The giant squid is the second biggest squid and marine invertebrate in the world after the colossal squid.
The giant squid is bigger than any octopus, and can grow up to 43 feet for females and 33 feet for males from caudal fin to the tip of the two long tentacles.
There have been reports of specimens of up to 66 feet, but none have been captured or scientifically documented.
Of course, both come in a variety of sizes. On the small end of the size continuum, the pygmy octopus is the Chihuahua of the cephalopod world, measuring only five inches wide with arms outstretched.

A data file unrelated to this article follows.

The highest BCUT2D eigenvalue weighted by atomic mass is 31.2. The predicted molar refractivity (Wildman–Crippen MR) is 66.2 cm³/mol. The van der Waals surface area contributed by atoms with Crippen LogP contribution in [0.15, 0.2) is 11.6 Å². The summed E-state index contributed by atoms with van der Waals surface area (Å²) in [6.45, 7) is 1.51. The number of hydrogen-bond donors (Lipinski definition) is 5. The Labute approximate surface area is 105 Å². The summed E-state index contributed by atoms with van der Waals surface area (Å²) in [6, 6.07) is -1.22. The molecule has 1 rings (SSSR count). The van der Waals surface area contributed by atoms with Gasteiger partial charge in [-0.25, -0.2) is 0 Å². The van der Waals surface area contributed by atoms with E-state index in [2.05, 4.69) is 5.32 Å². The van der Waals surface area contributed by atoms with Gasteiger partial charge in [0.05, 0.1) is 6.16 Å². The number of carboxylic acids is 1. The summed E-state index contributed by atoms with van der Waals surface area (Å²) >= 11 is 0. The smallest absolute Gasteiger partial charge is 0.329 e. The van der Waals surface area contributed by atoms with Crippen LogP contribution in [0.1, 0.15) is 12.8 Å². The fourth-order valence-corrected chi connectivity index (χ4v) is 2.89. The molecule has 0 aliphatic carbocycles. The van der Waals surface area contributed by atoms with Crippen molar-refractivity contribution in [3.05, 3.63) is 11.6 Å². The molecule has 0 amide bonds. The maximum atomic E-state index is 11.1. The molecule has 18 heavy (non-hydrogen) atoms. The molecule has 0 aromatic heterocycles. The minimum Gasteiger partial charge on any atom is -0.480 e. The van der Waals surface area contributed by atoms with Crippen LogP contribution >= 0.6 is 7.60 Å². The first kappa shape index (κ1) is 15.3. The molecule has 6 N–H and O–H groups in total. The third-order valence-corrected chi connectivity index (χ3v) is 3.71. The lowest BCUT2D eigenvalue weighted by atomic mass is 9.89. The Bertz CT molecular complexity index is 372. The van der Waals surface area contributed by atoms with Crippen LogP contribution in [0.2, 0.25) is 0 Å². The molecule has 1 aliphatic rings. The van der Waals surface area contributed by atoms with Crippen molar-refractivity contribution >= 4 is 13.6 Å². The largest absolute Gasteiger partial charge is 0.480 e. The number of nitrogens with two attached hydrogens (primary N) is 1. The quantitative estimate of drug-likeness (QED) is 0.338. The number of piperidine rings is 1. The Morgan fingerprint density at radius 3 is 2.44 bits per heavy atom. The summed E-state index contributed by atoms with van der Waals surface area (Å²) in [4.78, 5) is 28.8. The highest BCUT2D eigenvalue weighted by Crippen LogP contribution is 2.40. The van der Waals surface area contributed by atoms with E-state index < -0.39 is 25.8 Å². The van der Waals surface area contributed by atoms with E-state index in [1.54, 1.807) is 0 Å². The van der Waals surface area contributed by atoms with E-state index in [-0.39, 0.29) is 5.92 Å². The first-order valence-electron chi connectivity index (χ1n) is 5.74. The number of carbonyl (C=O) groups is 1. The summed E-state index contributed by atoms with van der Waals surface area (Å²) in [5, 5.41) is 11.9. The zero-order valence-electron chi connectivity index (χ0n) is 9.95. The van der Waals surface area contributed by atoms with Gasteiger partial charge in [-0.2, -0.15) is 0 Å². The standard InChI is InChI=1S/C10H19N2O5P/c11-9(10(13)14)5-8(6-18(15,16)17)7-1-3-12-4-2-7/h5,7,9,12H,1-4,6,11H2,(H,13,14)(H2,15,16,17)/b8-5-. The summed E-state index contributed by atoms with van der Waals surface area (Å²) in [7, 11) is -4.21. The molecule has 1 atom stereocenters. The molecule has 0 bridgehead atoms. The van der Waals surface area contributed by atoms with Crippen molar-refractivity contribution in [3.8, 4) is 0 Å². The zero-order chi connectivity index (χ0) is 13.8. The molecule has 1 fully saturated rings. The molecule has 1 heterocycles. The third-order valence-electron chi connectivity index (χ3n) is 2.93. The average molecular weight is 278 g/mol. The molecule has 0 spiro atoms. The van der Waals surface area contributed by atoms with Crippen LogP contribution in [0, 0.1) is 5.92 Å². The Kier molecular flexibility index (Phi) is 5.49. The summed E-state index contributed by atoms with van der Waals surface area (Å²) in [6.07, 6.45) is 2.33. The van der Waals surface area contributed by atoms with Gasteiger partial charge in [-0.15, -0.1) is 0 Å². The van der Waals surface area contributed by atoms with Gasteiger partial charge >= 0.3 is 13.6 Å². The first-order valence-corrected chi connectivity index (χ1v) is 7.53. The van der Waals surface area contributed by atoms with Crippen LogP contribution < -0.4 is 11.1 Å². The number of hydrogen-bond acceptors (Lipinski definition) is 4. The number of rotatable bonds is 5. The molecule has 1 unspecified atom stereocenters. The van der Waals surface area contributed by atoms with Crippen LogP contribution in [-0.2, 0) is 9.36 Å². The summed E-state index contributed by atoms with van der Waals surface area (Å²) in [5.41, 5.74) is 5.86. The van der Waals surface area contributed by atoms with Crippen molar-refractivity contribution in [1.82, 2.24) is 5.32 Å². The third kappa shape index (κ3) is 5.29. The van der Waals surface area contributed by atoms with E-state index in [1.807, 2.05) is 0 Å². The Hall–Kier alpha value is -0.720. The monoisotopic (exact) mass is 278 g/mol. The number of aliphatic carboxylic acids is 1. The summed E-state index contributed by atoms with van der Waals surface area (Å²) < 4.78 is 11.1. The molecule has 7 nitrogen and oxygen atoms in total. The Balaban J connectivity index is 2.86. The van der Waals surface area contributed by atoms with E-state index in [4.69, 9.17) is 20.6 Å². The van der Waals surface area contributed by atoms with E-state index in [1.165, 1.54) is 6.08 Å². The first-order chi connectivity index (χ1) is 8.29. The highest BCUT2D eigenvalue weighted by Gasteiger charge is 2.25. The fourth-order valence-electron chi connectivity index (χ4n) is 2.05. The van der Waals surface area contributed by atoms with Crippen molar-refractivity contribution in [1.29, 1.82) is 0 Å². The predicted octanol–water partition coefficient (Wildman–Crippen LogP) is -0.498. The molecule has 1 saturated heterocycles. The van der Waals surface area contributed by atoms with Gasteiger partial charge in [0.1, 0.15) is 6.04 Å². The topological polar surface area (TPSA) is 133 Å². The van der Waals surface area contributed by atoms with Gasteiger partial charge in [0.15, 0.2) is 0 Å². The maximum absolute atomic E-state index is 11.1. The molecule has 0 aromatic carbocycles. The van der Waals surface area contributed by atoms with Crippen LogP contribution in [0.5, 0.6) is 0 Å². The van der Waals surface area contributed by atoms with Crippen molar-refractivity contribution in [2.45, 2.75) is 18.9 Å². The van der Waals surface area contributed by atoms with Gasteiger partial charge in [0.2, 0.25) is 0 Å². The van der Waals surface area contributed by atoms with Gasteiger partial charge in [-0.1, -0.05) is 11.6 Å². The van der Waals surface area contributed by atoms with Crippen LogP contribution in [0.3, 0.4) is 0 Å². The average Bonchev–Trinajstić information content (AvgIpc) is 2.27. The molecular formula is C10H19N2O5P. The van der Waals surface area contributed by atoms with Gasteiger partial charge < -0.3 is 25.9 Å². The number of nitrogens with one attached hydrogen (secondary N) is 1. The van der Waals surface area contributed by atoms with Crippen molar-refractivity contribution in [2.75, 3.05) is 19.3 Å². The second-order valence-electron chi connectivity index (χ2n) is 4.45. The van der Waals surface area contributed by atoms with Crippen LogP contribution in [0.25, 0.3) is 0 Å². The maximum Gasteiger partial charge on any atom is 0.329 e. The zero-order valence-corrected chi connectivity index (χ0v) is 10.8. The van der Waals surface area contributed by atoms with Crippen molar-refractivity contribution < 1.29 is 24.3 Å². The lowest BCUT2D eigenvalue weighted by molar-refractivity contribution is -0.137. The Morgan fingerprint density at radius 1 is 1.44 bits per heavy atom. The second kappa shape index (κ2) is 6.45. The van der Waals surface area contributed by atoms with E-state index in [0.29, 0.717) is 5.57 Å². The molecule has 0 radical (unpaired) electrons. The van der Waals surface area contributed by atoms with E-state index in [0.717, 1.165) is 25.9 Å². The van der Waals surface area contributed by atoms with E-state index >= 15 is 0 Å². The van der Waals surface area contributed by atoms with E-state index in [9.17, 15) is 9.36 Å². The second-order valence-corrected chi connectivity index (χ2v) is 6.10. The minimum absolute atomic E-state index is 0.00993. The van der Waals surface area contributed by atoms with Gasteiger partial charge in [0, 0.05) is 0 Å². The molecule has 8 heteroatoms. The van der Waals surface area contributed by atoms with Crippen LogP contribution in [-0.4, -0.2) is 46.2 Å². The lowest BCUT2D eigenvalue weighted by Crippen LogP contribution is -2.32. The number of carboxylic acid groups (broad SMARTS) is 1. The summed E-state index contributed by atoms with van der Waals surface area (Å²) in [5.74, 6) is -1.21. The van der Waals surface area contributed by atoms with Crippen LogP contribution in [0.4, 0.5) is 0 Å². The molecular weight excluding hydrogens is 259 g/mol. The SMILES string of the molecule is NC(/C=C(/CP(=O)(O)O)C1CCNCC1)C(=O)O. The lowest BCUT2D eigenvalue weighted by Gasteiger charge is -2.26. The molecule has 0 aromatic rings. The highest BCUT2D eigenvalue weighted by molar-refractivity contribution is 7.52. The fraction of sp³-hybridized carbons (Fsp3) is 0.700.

It likes to find an empty clamshell and hide inside, closing it using the suction of its suckers.
The giant squid also has the biggest eyes of any living animal. Their eyes can be bigger than a foot in size, which are better able to detect light in deep water where light is scarce.
The giant squid belongs to the cephalopod group of marine invertebrates along with the octopus and cuttlefish.